|99m||Tring Reservoir||CP7 HOT FOOD (9.55pm SAT -12:40am SUN)|
|100.5m||Bridge 134 (Tring Cutting) Cross to L.H.S.|
|103.1m||Cross Bridge 138 to R.H.S.|
|105.2m||Cross Bridge 141 to L.H.S.|
|105.7m||Cross Bridge 143 to R.H.S.|
|109.8m||Cross Bridge 153 to L.H.S.|
|110.4m||Cross Bridge 154 to R.H.S.|
|110.8m||Cross Bridge 155 to L.H.S.|
|112m||Cross Bridge 158 to R.H.S.|
|114.7m||Cross Bridge 163 to L.H.S.|
|115.2m||Cross Bridge 166 to R.H.S.|
|120.3m||Springwell Lock||CP8 HOT FOOD – LAST BAGGAGE (3am-7pm)|
|124.4m||Cross Bridge 183 to L.H.S. (NOT 182)|
|125.6m||Cross Bridge 184 to R.H.S.|
|127.5m||Cross Bridge 188 to L.H.S.|
|132.2m||Bulls Bridge Junction||Straight across Bulls Bridge 24, turn left/north on the Paddington Arm – now on R.H.S. to end|
|133.2m||Hamborough Tavern||CP9, No Bags, (6am-midnight)|
|145.4m||Little Venice||Finish (Closes 3am Monday)|
Navigation – Main point to note is most of this is done off bridge numbers, some are missing or obscured so double check. Also newer bridges are often added since the original numbering and then have a suffix letter, therefore if you’ve just passed bridge 78 don’t assume the next is 79, if it looks fairly new and shiny it may well be 78A so not the one you’re after.
Pacing (Buddies) – You’re not allowed pacers but can have buddies who stay behind or beside. You’re allowed a buddy runner from Stoke Bruene and I would recommend them if you can sort some. The race gets very spread out at night and especially for women I would say either grouping up with another runner or having a buddy is a good safety tip. Also stops you walking in the canal when tired! If nothing else it can be someone to moan at so the volunteers at the aid stations don’t have to listen to you whine.
Weather – It’s the UK and you’re likely to be out there for 40ish hours so don’t assume consistent weather. In particular don’t underestimate how cold it can get at night. Most will be running very slow over night and generating little heat. I ran in 2018 during a heatwave, think about 28degC in the day but at night still needed three layers to keep warm and had a spare longsleeve base layer in a ziplock bag in my race vest as a backup. Better to carry gloves and a warm hat for the night section and not need them than freeze to death.
Technology – As much as I like to keep running simple I get very OCD about having my Garmin on. Very few models even in Ultratrac mode will last the full race so remember to pack a battery pack and lead in drop bag. Most Garmin will track whilst charging, a few won’t. Have a google of your model to check. I used a Garmin Fenix 5 in normal mode and needed to charge twice for the 38hrs it took me. This model has a stupid charger so you need to do it up around a waist band/rucksack strap and charge that way rather than on your wrist. Likewise your phone is unlikely to last the full race so think about a battery pack charger for that as well. The race is long and pretty spread out so a cheap MP3 player that takes batteries would be good to keep you going.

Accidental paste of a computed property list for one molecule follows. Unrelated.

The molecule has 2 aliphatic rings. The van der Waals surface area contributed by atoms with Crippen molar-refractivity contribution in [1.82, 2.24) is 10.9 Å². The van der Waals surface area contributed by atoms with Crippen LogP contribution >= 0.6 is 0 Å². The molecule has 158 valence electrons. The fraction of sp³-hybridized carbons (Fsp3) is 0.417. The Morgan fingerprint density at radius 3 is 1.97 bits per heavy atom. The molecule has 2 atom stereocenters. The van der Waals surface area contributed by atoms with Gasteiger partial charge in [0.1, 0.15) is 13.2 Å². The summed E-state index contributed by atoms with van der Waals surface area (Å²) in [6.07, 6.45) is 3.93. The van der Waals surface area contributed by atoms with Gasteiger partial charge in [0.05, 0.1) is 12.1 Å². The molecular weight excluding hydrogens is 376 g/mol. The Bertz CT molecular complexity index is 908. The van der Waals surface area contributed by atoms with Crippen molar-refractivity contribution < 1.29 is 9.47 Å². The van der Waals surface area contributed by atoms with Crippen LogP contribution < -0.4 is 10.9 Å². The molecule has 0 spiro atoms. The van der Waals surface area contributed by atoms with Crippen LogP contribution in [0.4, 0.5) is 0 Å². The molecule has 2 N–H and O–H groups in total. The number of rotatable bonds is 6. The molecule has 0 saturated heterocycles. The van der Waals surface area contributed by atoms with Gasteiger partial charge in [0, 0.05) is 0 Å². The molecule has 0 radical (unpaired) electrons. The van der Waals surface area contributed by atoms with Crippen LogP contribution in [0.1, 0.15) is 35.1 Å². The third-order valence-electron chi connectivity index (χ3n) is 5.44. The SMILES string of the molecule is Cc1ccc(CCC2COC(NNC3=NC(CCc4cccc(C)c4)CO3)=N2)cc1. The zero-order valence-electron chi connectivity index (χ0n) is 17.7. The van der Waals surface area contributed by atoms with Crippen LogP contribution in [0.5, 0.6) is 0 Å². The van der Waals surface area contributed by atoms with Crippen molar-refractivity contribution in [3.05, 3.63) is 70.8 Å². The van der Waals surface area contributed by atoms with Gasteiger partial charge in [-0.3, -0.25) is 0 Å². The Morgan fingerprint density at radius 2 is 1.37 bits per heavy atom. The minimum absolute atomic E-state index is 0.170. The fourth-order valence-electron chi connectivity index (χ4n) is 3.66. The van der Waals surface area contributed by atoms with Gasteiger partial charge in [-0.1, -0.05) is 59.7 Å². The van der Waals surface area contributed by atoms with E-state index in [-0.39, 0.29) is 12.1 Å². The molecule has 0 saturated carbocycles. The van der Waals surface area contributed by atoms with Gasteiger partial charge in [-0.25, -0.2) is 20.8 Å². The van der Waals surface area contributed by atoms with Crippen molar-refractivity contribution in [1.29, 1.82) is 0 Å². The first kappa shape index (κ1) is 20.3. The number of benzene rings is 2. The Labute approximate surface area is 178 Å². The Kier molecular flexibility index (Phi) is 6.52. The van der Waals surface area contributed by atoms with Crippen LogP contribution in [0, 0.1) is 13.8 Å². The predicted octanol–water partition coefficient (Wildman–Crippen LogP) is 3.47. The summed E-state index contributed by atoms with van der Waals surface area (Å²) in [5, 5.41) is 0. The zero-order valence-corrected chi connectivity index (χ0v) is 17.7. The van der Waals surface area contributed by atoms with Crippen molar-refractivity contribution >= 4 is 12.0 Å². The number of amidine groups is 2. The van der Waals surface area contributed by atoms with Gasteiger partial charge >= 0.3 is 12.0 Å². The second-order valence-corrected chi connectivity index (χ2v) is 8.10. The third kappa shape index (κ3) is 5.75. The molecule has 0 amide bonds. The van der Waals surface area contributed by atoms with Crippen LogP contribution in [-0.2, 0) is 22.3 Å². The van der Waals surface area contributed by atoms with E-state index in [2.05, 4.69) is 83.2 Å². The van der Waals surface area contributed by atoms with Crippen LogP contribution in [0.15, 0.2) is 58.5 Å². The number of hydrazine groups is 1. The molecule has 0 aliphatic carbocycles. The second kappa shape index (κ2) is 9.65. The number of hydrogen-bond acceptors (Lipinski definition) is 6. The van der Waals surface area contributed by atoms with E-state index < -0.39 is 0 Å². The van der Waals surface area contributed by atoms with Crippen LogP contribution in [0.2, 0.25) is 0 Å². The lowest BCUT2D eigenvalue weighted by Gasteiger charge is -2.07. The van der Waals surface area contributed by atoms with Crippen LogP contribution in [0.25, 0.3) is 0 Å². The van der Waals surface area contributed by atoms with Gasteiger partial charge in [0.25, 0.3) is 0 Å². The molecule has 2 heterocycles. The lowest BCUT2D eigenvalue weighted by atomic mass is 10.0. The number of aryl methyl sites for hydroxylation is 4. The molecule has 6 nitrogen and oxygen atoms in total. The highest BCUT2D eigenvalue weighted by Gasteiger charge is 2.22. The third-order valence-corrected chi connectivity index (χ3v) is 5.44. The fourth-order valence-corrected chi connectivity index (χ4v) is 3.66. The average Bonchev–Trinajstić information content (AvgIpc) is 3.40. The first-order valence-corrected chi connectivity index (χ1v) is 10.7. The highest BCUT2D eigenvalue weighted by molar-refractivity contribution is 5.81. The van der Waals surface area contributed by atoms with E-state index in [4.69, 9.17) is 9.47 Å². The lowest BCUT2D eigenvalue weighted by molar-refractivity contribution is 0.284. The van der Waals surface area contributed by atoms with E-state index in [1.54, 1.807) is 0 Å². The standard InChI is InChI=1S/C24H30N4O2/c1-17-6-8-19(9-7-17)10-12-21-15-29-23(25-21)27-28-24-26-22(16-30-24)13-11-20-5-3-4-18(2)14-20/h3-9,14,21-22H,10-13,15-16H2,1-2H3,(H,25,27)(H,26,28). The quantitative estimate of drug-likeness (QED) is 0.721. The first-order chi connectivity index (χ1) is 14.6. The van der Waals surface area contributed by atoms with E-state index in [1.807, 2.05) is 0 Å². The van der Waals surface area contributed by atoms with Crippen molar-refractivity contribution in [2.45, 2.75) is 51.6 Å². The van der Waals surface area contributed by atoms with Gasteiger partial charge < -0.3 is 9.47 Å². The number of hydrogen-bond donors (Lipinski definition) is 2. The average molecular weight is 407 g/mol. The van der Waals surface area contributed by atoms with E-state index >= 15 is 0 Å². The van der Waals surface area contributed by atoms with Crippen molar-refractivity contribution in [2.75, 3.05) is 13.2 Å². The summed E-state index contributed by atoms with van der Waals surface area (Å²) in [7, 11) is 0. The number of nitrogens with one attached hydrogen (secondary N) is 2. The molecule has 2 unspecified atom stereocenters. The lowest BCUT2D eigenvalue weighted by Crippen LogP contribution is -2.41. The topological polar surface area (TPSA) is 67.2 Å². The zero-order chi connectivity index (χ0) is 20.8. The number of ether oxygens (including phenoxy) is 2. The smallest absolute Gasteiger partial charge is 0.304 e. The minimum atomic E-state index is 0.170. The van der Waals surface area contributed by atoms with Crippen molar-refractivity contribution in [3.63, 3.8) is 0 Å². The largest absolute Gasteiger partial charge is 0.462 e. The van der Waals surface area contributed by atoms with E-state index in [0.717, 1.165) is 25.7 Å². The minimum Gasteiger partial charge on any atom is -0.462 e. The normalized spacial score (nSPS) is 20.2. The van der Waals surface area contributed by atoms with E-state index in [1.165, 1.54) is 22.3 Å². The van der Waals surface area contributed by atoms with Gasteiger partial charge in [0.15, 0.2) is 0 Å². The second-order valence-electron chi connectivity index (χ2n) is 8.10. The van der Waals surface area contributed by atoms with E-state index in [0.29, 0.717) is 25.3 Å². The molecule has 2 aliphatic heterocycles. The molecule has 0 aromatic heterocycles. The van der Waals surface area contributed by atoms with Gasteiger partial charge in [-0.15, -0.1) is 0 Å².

Distance – The race is described as 145 miles. Apparently this is taken down the middle of the canal so unless you’re in a canoe you will get a longer reading. I got 153.5 miles with only one very minor detour. It’s an ultra so not a big deal but keep the extra distance in mind as the aid station marked as 53.1 miles could well be closer to 55 on your Garmin.
The Finish – There is something oddly magical about the low key finish, by some public toilets on the canal. Unfortunately the low key nature makes it hard to see from a distance so expect the last few miles to be spent thinking “Is that the railings up ahead? No. What about now? No. Where is it, have I missed it?” until you eventually hit it. The final stretch from Checkpoint 9 is easy. You’re on the right hand side of the canal and just stay there for a half marathon until you cross the line. This sounds obvious but after 30/40hrs on your feet you may well start to wonder if you’ve missed it and it’s on the other side. It’s also far more populated than the rest of the route so there may be dog walkers, kids on bikes wandering about, unaware they’re crossing the path of someone who hasn’t slept for two days so can barely remember their own name.
Final Word – If you’re thinking about entering do it!